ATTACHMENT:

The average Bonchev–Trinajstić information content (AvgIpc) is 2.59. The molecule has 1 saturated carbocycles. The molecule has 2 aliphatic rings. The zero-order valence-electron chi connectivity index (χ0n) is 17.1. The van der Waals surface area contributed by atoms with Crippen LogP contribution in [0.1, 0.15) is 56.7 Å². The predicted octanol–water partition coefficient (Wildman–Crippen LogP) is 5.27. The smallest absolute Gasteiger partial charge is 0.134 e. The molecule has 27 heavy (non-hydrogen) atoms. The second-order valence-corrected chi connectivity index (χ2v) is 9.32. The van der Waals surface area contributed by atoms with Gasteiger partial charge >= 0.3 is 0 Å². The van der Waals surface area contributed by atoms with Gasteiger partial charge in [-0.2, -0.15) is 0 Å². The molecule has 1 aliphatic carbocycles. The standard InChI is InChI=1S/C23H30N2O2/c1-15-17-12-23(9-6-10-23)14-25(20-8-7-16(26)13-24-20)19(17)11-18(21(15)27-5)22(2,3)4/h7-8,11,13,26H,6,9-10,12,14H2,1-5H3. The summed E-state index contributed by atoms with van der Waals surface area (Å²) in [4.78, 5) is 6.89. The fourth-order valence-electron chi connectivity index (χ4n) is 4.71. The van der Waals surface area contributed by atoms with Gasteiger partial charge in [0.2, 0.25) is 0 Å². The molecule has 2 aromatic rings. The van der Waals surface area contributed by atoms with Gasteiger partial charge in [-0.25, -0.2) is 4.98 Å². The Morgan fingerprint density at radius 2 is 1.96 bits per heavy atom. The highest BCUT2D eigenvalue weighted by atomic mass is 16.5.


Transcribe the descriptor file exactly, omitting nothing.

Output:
The average Bonchev–Trinajstić information content (AvgIpc) is 2.59. The molecule has 1 saturated carbocycles. The molecule has 2 aliphatic rings. The zero-order valence-electron chi connectivity index (χ0n) is 17.1. The van der Waals surface area contributed by atoms with Crippen LogP contribution in [0.1, 0.15) is 56.7 Å². The predicted octanol–water partition coefficient (Wildman–Crippen LogP) is 5.27. The smallest absolute Gasteiger partial charge is 0.134 e. The molecule has 27 heavy (non-hydrogen) atoms. The second-order valence-corrected chi connectivity index (χ2v) is 9.32. The van der Waals surface area contributed by atoms with Gasteiger partial charge >= 0.3 is 0 Å². The van der Waals surface area contributed by atoms with Gasteiger partial charge in [-0.2, -0.15) is 0 Å². The molecule has 1 aliphatic carbocycles. The standard InChI is InChI=1S/C23H30N2O2/c1-15-17-12-23(9-6-10-23)14-25(20-8-7-16(26)13-24-20)19(17)11-18(21(15)27-5)22(2,3)4/h7-8,11,13,26H,6,9-10,12,14H2,1-5H3. The summed E-state index contributed by atoms with van der Waals surface area (Å²) in [4.78, 5) is 6.89. The fourth-order valence-electron chi connectivity index (χ4n) is 4.71. The van der Waals surface area contributed by atoms with Gasteiger partial charge in [0.2, 0.25) is 0 Å². The molecule has 2 aromatic rings. The van der Waals surface area contributed by atoms with Gasteiger partial charge in [-0.25, -0.2) is 4.98 Å². The Morgan fingerprint density at radius 2 is 1.96 bits per heavy atom. The highest BCUT2D eigenvalue weighted by atomic mass is 16.5.